Major Ernesto Duarte
Florida Highway Patrol
For Release November 22, 2004:
Tallahassee - Over the last several years, motorized scooters have become more and more popular in Florida. As a result of the increased popularity of these vehicles, the number of injuries and deaths associated with the operation of these vehicles has risen as well. The Florida Highway Patrol wants to caution parents of the dangers associated with the operation of motorized scooters in anticipation of the Christmas holiday shopping season. Numerous hazards are associated with the operation of these vehicles on a public right-of-way. Many of the smaller scooters most popular with children and teens resemble a skateboard with handles to which a small gasoline engine has been added. According to Florida law, a motorized scooter is defined as any vehicle not having a seat or saddle for the use of the rider, designed to travel on not more than three wheels, and not capable of propelling the vehicle at a speed greater than 30 miles per hour on level ground. Therefore, motorized scooters are not considered motor vehicles and do not have license plates or registrations. In addition, Florida law does not allow them to be operated on any public roads, even if the operator has a driver's license as required for all motor vehicle operators under Florida law. Many parents and children are not aware that it is also illegal to ride scooters on sidewalks or roadways, and that if they are caught doing so they can be subject to fines. At this time, motorized scooters can only be ridden on private property.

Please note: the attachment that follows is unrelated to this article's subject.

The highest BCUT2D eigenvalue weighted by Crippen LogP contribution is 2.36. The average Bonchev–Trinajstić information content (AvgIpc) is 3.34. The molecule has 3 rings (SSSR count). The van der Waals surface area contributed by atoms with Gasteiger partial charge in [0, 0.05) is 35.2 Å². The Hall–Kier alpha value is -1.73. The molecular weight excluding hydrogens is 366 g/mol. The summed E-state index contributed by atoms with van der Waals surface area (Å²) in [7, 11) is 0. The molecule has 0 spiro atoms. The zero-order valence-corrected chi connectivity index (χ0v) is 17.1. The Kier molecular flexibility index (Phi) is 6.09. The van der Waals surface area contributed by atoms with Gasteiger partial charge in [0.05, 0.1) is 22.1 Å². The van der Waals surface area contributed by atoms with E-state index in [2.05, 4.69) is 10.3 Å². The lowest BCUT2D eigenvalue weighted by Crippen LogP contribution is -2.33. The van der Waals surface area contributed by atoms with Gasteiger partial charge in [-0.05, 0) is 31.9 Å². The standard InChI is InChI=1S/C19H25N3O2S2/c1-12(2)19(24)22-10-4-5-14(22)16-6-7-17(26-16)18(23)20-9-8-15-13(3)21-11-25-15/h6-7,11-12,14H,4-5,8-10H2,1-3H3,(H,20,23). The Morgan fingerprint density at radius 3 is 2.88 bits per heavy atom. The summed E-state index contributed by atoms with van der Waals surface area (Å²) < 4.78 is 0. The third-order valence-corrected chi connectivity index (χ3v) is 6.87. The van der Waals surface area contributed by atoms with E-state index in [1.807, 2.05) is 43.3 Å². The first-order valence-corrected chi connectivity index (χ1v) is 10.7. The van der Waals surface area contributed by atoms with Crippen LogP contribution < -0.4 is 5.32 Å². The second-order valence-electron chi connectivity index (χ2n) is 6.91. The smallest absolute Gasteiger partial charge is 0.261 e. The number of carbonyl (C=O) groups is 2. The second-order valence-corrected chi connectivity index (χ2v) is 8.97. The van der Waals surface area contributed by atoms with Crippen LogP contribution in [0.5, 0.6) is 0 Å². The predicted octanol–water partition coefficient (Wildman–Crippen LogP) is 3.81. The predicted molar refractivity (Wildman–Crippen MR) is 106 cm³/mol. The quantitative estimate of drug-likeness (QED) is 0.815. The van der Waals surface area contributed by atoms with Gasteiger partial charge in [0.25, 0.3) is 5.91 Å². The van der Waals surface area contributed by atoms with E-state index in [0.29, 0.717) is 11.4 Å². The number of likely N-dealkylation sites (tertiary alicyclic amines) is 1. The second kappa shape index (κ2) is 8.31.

The Florida Highway Patrol has prepared a public service announcement (PSA) on the subject of scooter safety. The 30-second PSA was developed to help increase parents' awareness of the safety hazards associated with the popular motorized vehicle. FHP's new PSA depicts both the improper (illegal) use of scooters on sidewalks and roadways and the correct (legal) use of the vehicle ridden on private property only. In the video, FHP warns motorists to be on the lookout for motorized scooters being illegally operated on our Florida roadways and sidewalks—especially those operated by children. "Many children who are too young to have a driver's license may receive a motorized scooter as a Christmas gift," said Colonel Chris Knight, "Unfortunately, because they've never driven a vehicle such as a car or truck, they're unfamiliar with traffic laws. Often, they're also oblivious to traffic hazards and to the problems that drivers of larger vehicles face." Therefore, as a safety precaution and because it violates current state laws, motorized scooters have no place on our roadways! You can view our PSA Scooter Safety by visiting our website at www.flhsmv.gov/fhp.